Figure 1
An amphipathic alpha helical segment of NS4B, 4BAH2, promotes large-scale vesicle aggregation

4BAH2 induces vesicle aggregation

Expression of NS4B has been reported to be necessary and sufficient for induction of the membranous web(12, 13). Based on initial pilot studies of 4BAH2’s interactions with membrane constituents, we hypothesized that 4BAH2 might play a role in membranous web formation. To test this hypothesis, we studied the interaction of 4BAH2 with lipid vesicles composed of 1-palmitoyl-2-oleoyl-sn-glycero-3-phosphocholine (POPC). The POPC lipid was selected because phosphatidylcholine is the most abundant class of phospholipid in the endoplasmic reticulum (ER). Dynamic light scattering (DLS) indicated that the extruded POPC vesicles had a relatively uniform size distribution (Fig. 1B). The average POPC vesicle diameter was 49.5 ± 1.4 nm and the relative variance (polydispersity) of the vesicles was 0.118 ± 0.02. The 4BAH2 peptide was then added to the lipid vesicles, and the reaction monitored by DLS. A large increase in the average size of the vesicle population was observed, while no such activity was observed with a control amphipathic helical peptide (4BAH1), highlighting the unique, specific, and striking biochemical activity associated with 4BAH2 (Fig. 1C, D).

To determine whether the dramatic increase in size detected by DLS was due to vesicle fusion or vesicle aggregation, we performed transmission electron microscopy on the vesicles before and after addition of 4BAH2 (Fig. 1E, F). Most vesicles appeared to retain their initial size, indicating that they are predominantly organized into large aggregates upon addition of 4BAH2 (Fig. 1F). To further confirm this apparent 4BAH2-induced aggregation of lipid vesicles, we also employed atomic force microscopy to follow the morphological changes associated with the addition of 4BAH2 to lipid vesicles upon interaction with a solid support. We used the hydrophilic SiO2 substrate (fig. S3A) since it is atomically flat and it is well known that vesicles typically fuse upon interaction with such hydrophilic substrates to make a ~ 5 nm thin bilayer (20). Upon addition of vesicles alone, the flat-appearing, uniform thickness of a ~ 4.5 nm bilayer was observed (fig. S3B). As expected, upon deposition of vesicles in the presence of 4BAH2, we detected massive 4BAH2-induced vesicle aggregates (fig. S3C).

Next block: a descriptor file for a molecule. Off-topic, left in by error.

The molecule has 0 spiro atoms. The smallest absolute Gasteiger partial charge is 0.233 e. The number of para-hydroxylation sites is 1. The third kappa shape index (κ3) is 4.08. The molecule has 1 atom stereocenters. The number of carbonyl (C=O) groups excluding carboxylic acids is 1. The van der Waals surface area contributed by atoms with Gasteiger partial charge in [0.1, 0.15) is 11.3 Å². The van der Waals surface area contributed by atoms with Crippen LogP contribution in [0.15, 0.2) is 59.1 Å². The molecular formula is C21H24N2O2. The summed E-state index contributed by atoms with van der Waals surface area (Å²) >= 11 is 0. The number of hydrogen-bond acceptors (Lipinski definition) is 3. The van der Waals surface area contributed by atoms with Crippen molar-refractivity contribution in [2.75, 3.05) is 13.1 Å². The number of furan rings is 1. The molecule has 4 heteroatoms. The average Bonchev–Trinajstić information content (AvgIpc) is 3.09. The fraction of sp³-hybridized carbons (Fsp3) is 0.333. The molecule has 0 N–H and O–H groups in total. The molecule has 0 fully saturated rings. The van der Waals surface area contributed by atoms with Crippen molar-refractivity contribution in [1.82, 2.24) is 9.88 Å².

Disruption of 4BAH2’s amphipathicity abrogates vesicle aggregation

To determine whether the amphipathic nature of 4BAH2 is necessary for its vesicle-aggregating activity, we generated 4BAH2 peptides (M2, M3, and M4) harboring two to four point mutations that introduced charged amino acids into the hydrophobic face of the 4BAH2 amphipathic helix (M2: A51E, W55D; M3: A51E, W55D, I65D; M4: A51E, W55D, I65D, F53E) (Fig. 2A) and tested their ability to mediate aggregation. Compared to wild-type 4BAH2 (Fig. 2C), point mutants M2, M3, and M4 that disrupted 4BAH2’s amphipathic nature completely abrogated its vesicle-aggregating activity (Figs. 2D, E, F). To confirm that these results were not due to conformational changes, we examined the ability of mutant 4BAH2 peptides to retain helicity and found that the loss of amphipathicity appeared to be a key determinant of the 4BAH2 mutants' inability to promote vesicle aggregation (Fig. 2G). Similar results were obtained with AFM (fig. S4). Moreover, the mutations did not appear to alter NS4B stability (fig. S5).

Figure 2
Disruption of 4BAH2 amphipathicity abrogates vesicle aggregation

An intact 4BAH2 is required for HCV genome replication

To test the hypothesis that an intact 4BAH2 is essential for viral genome replication, the smallest number of mutations that were sufficient to abrogate 4BAH2’s vesicle-aggregating activity in the previous section (i.e., M2: A51E, W55D) were introduced into a bicistronic high efficiency HCV replicon (21) modified so that the HCV internal ribosome entry site (IRES) drives the expression of luciferase, and the non-structural proteins required for replication are expressed from the encephalomyocarditis virus (EMCV) IRES. Transient replication assays were performed on wild-type, mutant, and a negative control replicon harboring a lethal mutation in the NS5B polymerase (amino acids GDD at codons 317–319 of NS5B changed to GND (22)). Disruption of 4BAH2 abrogated genome replication (Fig. 3A). To confirm the dependence of HCV replication on 4BAH2, analogous replicons in which the luciferase gene was replaced with the neomycin phosphotransferase gene were assayed in standard colony formation assays (Fig. 3B) (23). Wild-type replicons yielded numerous colonies, while no colonies resulted upon electroporation of the 4BAH2 mutant replicons (Fig. 3B). Together, these results demonstrate that mutations that impair the vesicle-aggregating activity of 4BAH2 abrogate HCV genome replication.

Figure 3
An intact 4BAH2 domain of NS4B is required for HCV RNA genome replication

Small molecules are identified that inhibit 4BAH2 activity